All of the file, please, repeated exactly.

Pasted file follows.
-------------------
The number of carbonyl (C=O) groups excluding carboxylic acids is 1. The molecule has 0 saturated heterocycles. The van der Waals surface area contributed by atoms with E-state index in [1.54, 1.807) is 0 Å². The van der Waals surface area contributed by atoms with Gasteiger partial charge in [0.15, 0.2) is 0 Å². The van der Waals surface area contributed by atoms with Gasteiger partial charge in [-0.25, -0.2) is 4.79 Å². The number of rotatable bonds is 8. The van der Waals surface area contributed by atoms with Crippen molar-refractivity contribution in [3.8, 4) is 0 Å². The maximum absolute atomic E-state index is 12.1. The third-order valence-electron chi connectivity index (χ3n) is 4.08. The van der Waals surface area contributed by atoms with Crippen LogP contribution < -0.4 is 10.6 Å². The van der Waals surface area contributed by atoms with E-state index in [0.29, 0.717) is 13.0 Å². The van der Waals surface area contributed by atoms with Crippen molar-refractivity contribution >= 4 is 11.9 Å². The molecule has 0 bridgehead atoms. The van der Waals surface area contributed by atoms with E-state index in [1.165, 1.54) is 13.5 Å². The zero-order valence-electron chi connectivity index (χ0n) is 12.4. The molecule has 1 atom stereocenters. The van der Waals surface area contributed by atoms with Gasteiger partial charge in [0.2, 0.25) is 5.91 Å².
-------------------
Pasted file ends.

The number of carbonyl (C=O) groups excluding carboxylic acids is 1. The molecule has 0 saturated heterocycles. The van der Waals surface area contributed by atoms with E-state index in [1.54, 1.807) is 0 Å². The van der Waals surface area contributed by atoms with Gasteiger partial charge in [0.15, 0.2) is 0 Å². The van der Waals surface area contributed by atoms with Gasteiger partial charge in [-0.25, -0.2) is 4.79 Å². The number of rotatable bonds is 8. The van der Waals surface area contributed by atoms with Crippen molar-refractivity contribution in [3.8, 4) is 0 Å². The maximum absolute atomic E-state index is 12.1. The third-order valence-electron chi connectivity index (χ3n) is 4.08. The van der Waals surface area contributed by atoms with Crippen LogP contribution < -0.4 is 10.6 Å². The van der Waals surface area contributed by atoms with E-state index in [0.29, 0.717) is 13.0 Å². The van der Waals surface area contributed by atoms with Crippen molar-refractivity contribution >= 4 is 11.9 Å². The molecule has 0 bridgehead atoms. The van der Waals surface area contributed by atoms with E-state index in [1.165, 1.54) is 13.5 Å². The zero-order valence-electron chi connectivity index (χ0n) is 12.4. The molecule has 1 atom stereocenters. The van der Waals surface area contributed by atoms with Gasteiger partial charge in [0.2, 0.25) is 5.91 Å².